Is there any problem at all with this insane machine?  Sure there is.  It's insane, after all.  Its insanity is totally disproportionate to its actual purpose, ie, employing otherwise idle and useless humans.  As we'll see, a sane regime could accomplish the same goal far more sanely.

A financial system is a central planning mechanism.  To the extent that a planning mechanism, whether automatic or bureaucratic, is sane, it instructs economic actors to make sane and rational decisions, like investing in productive assets.  To the extent that it instructs economic actors to do insane things, like building empty cities in the middle of Mongolia, its automatic and supposedly free-market nature is no different from the bureaucratic insanity of a Gosplan, or the autocratic insanity of a Houphouet-Boigny.  Of course, it still fulfills its actual mission of creating jobs.  But not without significant and unnecessary financial weirdness, whose only purpose is to pretend that the machine is not in fact a makework scheme.

In America, the consequence of job creation through AGDP inflation is the notorious FIRE economy, a central-planning system in which the only income source is asset-price inflation, and the employment created involves Mexican immigrants installing granite countertops and nice white ladies selling real estate to each other.  For instance, this is essentially the economy of Ohio, once one of the world's great industrial centers.  As a way for human beings to spend their time, frankly, it seems lame and depressing.  Is it that much better than digging ditches with spoons?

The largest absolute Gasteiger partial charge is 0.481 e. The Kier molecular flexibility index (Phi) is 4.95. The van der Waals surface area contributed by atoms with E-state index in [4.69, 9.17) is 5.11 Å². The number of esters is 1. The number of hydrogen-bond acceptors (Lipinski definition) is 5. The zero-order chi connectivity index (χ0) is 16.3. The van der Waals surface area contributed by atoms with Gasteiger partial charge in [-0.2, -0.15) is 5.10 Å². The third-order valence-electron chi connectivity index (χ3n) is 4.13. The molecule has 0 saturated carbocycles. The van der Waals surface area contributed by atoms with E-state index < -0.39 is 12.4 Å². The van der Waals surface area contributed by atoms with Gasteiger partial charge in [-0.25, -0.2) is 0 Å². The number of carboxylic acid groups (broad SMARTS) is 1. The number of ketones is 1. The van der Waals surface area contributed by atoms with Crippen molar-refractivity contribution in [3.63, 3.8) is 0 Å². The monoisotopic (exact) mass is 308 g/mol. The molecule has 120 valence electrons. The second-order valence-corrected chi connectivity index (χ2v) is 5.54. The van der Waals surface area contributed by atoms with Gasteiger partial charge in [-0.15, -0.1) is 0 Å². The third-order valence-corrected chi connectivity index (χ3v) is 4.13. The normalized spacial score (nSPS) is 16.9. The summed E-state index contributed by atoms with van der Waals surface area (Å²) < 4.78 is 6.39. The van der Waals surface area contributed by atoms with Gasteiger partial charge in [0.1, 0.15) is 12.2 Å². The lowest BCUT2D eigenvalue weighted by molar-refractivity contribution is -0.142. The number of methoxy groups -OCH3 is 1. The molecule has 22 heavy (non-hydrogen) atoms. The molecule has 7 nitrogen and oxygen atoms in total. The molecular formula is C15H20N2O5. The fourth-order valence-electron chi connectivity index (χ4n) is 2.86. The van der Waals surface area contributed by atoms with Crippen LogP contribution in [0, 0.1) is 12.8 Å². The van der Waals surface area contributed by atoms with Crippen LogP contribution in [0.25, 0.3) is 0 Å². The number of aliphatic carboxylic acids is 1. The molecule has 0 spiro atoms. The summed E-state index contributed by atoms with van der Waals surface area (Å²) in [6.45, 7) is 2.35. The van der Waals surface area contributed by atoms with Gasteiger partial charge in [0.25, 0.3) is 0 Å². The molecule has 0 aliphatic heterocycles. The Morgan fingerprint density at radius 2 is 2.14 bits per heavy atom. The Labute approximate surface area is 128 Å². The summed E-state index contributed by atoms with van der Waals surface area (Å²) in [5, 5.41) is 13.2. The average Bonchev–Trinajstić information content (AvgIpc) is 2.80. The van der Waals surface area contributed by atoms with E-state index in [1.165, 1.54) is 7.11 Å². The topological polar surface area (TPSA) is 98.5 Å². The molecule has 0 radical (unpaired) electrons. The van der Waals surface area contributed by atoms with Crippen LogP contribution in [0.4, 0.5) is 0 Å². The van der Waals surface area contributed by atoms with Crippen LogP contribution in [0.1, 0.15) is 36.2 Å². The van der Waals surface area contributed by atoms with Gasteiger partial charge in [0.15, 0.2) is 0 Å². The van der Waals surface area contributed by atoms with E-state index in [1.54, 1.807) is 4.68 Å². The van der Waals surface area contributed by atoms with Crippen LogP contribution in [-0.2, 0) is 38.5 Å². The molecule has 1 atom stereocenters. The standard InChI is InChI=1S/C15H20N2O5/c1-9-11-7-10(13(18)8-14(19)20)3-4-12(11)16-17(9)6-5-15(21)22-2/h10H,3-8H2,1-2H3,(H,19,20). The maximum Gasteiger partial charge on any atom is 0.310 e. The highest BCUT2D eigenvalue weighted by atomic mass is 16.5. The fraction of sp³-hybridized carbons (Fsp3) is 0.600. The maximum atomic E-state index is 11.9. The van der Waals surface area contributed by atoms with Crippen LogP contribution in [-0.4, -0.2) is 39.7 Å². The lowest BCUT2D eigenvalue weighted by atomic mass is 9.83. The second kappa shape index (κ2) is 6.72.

Moreover, nuclear waste is dangerous.  A critical point is passed in an event like that of 2008, which might be described as the transition from debt capitalism to debt communism.  Under debt capitalism, it is possible to sustain the illusion that both borrower and lender are private-sector agents.  Under debt communism, a state we have now attained, borrowing remains a private action, but the Fed is now and forever the lender of first resort.

The bottom line is that in business terms, what's wrong with the American economy is very simple.  It loses money.  In order to keep operating on an even keel, it needs to borrow roughly $1.2T a year.  In other words, we have a simple way to get 2% AGDP growth per year - expand the debt bomb by 2% a year. We can also inflate the stock and real estate markets, which is better, of course, because equity does not create obligations.  It's a way of enriching the rich at the expense of the poor, but hey, what else is new?

A money-losing economy, like a money-losing restaurant, sucks.  It sucks in all kinds of ways that have no apparent connection to finance.  The entire dining experience is grim.  This, indeed, is the experience of the entire "old economy" outside the little bubbles of Silicon Valley and Wall Street.  My in-laws live in Columbus.  Columbus sucks.  Even with Chairman Ben's 85-billion-a-month bond-buying "recovery."  It is more and more palpably a Soviet restaurant.

The fantasy of the money-losing economy, like that of the money-losing restaurant, is that if enough money is pumped in, eventually the "pump will be primed" and the engine will restart on its own.  On this theory, America has been expanding its debt bomb since the 1930s.  Yo, it's not working.  I'd be happy to bet any sum of money on what would happen if Chairman Ben turned off the QE.  If you are into professional betting, bet on zero interest rates for the infinite future.  "Capitalism" with zero interest rates is a mockery and a monstrosity - but there is no alternative within the system.